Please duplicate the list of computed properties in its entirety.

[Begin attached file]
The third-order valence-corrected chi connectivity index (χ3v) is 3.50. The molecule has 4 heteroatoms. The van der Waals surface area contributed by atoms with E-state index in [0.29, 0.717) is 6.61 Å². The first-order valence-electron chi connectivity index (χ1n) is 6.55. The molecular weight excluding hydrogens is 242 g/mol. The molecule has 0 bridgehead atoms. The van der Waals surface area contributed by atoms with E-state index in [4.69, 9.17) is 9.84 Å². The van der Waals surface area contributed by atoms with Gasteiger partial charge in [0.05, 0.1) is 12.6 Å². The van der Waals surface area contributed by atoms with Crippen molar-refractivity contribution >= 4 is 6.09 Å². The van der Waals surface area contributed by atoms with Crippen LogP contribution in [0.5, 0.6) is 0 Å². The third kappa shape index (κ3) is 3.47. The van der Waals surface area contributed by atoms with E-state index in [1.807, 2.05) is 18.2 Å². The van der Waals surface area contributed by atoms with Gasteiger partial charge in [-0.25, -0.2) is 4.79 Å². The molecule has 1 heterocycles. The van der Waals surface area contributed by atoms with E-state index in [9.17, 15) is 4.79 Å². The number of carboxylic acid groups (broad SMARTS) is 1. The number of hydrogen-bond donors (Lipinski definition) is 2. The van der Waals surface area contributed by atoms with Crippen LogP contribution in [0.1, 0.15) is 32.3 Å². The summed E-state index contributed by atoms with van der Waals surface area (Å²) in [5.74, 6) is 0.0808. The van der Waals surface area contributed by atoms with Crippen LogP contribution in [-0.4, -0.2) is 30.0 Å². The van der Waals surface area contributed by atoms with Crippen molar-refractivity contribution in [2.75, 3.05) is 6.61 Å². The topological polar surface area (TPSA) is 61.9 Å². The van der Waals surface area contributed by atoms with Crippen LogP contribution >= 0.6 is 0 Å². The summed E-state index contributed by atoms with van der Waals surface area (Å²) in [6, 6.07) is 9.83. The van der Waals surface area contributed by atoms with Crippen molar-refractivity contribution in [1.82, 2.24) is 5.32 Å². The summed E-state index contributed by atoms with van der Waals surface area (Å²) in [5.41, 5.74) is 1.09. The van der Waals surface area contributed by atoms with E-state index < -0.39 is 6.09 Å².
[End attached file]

The third-order valence-corrected chi connectivity index (χ3v) is 3.50. The molecule has 4 heteroatoms. The van der Waals surface area contributed by atoms with E-state index in [0.29, 0.717) is 6.61 Å². The first-order valence-electron chi connectivity index (χ1n) is 6.55. The molecular weight excluding hydrogens is 242 g/mol. The molecule has 0 bridgehead atoms. The van der Waals surface area contributed by atoms with E-state index in [4.69, 9.17) is 9.84 Å². The van der Waals surface area contributed by atoms with Gasteiger partial charge in [0.05, 0.1) is 12.6 Å². The van der Waals surface area contributed by atoms with Crippen molar-refractivity contribution >= 4 is 6.09 Å². The van der Waals surface area contributed by atoms with Crippen LogP contribution in [0.5, 0.6) is 0 Å². The third kappa shape index (κ3) is 3.47. The van der Waals surface area contributed by atoms with E-state index in [1.807, 2.05) is 18.2 Å². The van der Waals surface area contributed by atoms with Gasteiger partial charge in [-0.25, -0.2) is 4.79 Å². The molecule has 1 heterocycles. The van der Waals surface area contributed by atoms with E-state index in [9.17, 15) is 4.79 Å². The number of carboxylic acid groups (broad SMARTS) is 1. The number of hydrogen-bond donors (Lipinski definition) is 2. The van der Waals surface area contributed by atoms with Crippen LogP contribution in [0.1, 0.15) is 32.3 Å². The summed E-state index contributed by atoms with van der Waals surface area (Å²) in [5.74, 6) is 0.0808. The van der Waals surface area contributed by atoms with Crippen LogP contribution in [-0.4, -0.2) is 30.0 Å². The van der Waals surface area contributed by atoms with Crippen molar-refractivity contribution in [2.75, 3.05) is 6.61 Å². The topological polar surface area (TPSA) is 61.9 Å². The van der Waals surface area contributed by atoms with Crippen LogP contribution >= 0.6 is 0 Å². The summed E-state index contributed by atoms with van der Waals surface area (Å²) in [6, 6.07) is 9.83. The van der Waals surface area contributed by atoms with Crippen molar-refractivity contribution in [1.82, 2.24) is 5.32 Å². The summed E-state index contributed by atoms with van der Waals surface area (Å²) in [5.41, 5.74) is 1.09. The van der Waals surface area contributed by atoms with E-state index < -0.39 is 6.09 Å².